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Dive Princesses
Alberto, Anabela and the Maunza crew before a Village talk
It
Masters students in marine biology and coastal management
Shark Ray on Giants Castle
Carlos underwater with mask
Ready for a surf launch
Whale Shark in Tofhino
An old friend at Giants Castle
Fishermen heading out from Praia Do Tofo
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Whale Shark
Three new instructors
Launching from Praia do Tofo
Cleaning Station at Manta Reef
Surf Launch with Carlos in the Lead

Kudzi

First Female Instructor in Mozambique and Second in Africa!!

My name is Kudzi. I’m from Mozambique, born in Inhambane on island Guidwane. That’s how my village is called.

I grow up in a very big family….19 brothers and sisters, mommy, dad and stepmother. It was actually fun because we are a united family.

There are no jobs where I come from. All we used to do is to go to sea, catch some crabs, fish in daytime.

At night we used to catch prawns. Here is how it’s done: it all depends on tides….sometimes we had to pack up in the middle of the night and go to sea. We use a net that has poles on each side so it needs two persons.  We walk along the shore while carrying big baskets where we are going to put the prawns on our heads. We must use our heads because we hold the net with two hands. I just love this part so much, that is why I make sure I tell all the details.

We dry the prawns – in 5 days we could have like 3 containers (60 litres) of prawns. We take the prawns to a very big market in town and sell it and that’s how we could make life.  Also, my father has coconut trees and we could sell coconuts, coconut beer, coconut biscuits and go house to house and sell them. After we sold things we could go to the grocery.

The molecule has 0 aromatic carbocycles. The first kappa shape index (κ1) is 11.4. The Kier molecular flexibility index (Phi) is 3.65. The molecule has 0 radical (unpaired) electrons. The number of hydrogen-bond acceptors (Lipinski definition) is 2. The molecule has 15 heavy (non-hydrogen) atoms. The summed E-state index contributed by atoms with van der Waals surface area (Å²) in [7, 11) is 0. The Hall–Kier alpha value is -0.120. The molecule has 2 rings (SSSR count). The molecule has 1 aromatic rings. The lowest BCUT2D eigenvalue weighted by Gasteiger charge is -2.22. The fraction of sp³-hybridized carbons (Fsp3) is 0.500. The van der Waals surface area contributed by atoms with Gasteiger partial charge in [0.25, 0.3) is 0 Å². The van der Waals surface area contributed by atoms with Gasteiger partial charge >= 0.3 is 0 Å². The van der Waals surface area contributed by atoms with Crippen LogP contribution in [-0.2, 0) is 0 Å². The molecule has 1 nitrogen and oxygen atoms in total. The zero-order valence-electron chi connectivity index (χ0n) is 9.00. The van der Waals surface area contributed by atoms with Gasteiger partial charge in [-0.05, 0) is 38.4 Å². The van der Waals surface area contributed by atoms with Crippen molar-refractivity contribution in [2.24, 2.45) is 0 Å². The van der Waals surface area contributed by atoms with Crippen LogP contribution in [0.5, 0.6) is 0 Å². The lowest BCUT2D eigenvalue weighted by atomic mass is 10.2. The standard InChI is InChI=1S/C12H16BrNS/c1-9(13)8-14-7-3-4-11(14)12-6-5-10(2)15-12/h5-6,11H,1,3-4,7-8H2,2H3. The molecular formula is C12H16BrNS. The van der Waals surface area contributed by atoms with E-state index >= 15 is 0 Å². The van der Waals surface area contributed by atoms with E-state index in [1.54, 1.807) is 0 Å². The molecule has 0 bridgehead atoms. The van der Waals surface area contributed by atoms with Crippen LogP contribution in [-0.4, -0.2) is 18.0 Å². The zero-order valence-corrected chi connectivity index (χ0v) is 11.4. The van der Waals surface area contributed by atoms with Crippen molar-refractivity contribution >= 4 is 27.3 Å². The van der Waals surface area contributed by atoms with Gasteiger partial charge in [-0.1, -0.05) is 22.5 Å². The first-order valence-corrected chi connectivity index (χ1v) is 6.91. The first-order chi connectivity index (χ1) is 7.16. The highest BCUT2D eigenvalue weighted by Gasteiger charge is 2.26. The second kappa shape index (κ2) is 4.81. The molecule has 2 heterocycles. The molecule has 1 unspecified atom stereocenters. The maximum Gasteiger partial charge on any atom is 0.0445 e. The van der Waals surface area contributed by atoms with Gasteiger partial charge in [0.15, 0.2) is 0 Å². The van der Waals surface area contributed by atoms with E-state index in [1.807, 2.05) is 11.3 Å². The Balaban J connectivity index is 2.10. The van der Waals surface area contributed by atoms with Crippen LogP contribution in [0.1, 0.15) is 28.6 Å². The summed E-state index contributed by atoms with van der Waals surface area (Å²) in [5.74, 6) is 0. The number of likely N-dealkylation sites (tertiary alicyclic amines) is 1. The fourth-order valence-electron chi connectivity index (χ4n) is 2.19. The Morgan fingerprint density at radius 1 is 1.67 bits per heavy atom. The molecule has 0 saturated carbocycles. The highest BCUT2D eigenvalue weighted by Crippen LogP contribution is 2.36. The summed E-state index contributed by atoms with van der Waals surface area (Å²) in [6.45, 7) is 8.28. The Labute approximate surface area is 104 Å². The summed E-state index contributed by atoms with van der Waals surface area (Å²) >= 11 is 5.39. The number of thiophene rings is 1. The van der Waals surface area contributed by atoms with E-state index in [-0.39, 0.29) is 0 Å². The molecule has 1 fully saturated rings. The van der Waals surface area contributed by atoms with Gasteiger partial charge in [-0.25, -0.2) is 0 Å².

But, never forget the casava! We all grow and love cassava at home. It’s like rice but you don’t cook it, it’s ready as it is. You can eat it with fish, with tea, it goes with everything!

So this is where and how I grew up. Not that I didn’t enjoy this, I really enjoyed every second of it, but I wanted to do something different.  I decided to go places and look for job.

That’s how I ended up in Tofo Beach, where I live now. The very first day I got here I went to the beach and there were all these people dressed in skin suits (that’s how I used to call wetsuits) and pushing the boat into the wave, and getting into it and go out! I said to myself….WAW…that is so cool…I didn’t know what they were doing but to me it looked awesome. And inside my heart I knew I wanted to do that.

But it was too early for that. I had no idea what to do to be able to wear the wetsuit and go out on a boat but it was my dream, my mission. I got job as a waitress. It was nice, I could support my family, but I wasn’t really satisfied. Something was missing, something I really wanted to do.

Then, after 5 years as a waitress Bitonga Divers was created! So there was the opportunity for Kudzi.

It wasn’t as easy as you think it was. It was so difficult because nobody believed I could do it! But I never give up. I just kept trying and trying and trying and trying. So they say to me “we’ll let you try and see how it goes.”